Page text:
Over The Rolling Stones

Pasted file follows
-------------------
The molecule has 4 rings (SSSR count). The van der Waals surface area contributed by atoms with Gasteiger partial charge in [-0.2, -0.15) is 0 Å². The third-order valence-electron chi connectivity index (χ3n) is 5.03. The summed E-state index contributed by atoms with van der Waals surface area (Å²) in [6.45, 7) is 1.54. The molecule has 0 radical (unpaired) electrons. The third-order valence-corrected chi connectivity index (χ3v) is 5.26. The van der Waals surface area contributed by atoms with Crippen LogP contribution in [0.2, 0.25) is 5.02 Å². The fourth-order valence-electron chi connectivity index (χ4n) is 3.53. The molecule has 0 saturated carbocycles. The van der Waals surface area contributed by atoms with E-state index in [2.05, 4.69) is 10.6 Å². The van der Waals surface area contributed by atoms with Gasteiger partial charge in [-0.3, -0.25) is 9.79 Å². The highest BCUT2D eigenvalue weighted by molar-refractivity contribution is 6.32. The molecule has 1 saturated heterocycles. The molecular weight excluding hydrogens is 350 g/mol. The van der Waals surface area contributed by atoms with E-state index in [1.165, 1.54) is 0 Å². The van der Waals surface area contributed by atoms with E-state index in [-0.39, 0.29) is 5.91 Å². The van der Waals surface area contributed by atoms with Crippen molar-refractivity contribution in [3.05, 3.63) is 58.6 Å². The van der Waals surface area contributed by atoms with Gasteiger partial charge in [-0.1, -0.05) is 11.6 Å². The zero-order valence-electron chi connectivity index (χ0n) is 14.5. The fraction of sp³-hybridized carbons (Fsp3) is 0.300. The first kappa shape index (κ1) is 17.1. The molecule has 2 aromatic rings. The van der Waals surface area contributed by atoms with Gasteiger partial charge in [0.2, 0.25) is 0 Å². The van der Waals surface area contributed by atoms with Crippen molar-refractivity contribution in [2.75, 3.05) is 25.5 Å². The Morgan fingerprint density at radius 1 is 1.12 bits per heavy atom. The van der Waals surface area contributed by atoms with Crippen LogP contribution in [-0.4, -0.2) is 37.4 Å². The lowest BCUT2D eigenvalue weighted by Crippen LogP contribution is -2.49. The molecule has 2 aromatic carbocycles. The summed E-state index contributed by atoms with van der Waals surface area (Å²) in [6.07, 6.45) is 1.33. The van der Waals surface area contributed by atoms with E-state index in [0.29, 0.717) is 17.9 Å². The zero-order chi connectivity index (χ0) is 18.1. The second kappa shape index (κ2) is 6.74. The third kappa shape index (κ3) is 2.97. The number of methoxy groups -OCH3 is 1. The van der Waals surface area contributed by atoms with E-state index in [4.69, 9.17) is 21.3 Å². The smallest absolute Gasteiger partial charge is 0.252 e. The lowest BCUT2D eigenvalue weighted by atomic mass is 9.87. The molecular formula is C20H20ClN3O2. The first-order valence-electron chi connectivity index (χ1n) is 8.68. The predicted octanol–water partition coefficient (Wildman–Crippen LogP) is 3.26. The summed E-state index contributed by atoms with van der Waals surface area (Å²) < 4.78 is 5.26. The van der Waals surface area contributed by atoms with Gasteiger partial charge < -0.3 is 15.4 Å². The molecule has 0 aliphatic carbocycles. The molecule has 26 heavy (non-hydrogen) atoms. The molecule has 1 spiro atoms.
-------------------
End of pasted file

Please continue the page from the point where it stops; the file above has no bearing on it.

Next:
Few partnerships in rock 'n' roll have been as productive as the collaboration between Mick Jagger and Keith Richards, and of course having wunderkind Brian Jones along did nothing to hinder the Rolling Stones' popularity. From the get-go, the band played the raunchy, gritty doppelganger to the Beatles' dandified Merseybeat pop. They ventured a heavier, bluesier sound than their British Invasion counterparts, taking their cues from Muddy Waters and Howlin' Wolf. The band's greatest strength, besides Charlie Watts, has always been their ability to add stylistic touches drawn from their interests in Eastern music, psychedelia, country and even disco to a blues rock chassis. It's difficult to listen to the trippy Their Satanic Majesties Request, the down-and-out honky-tonk of Exile On Main Street and the clean modernist surfaces of Bridges To Babylon and believe they were recorded by the same band. Of course, in some ways they weren't; the lineup changes that have dogged the Stones account for much of their musical diversity. Jagger's famous slur and Richards' sloppy guitar elegance are the two constants in the band's many life cycles that make every Stones song instantly recognizable.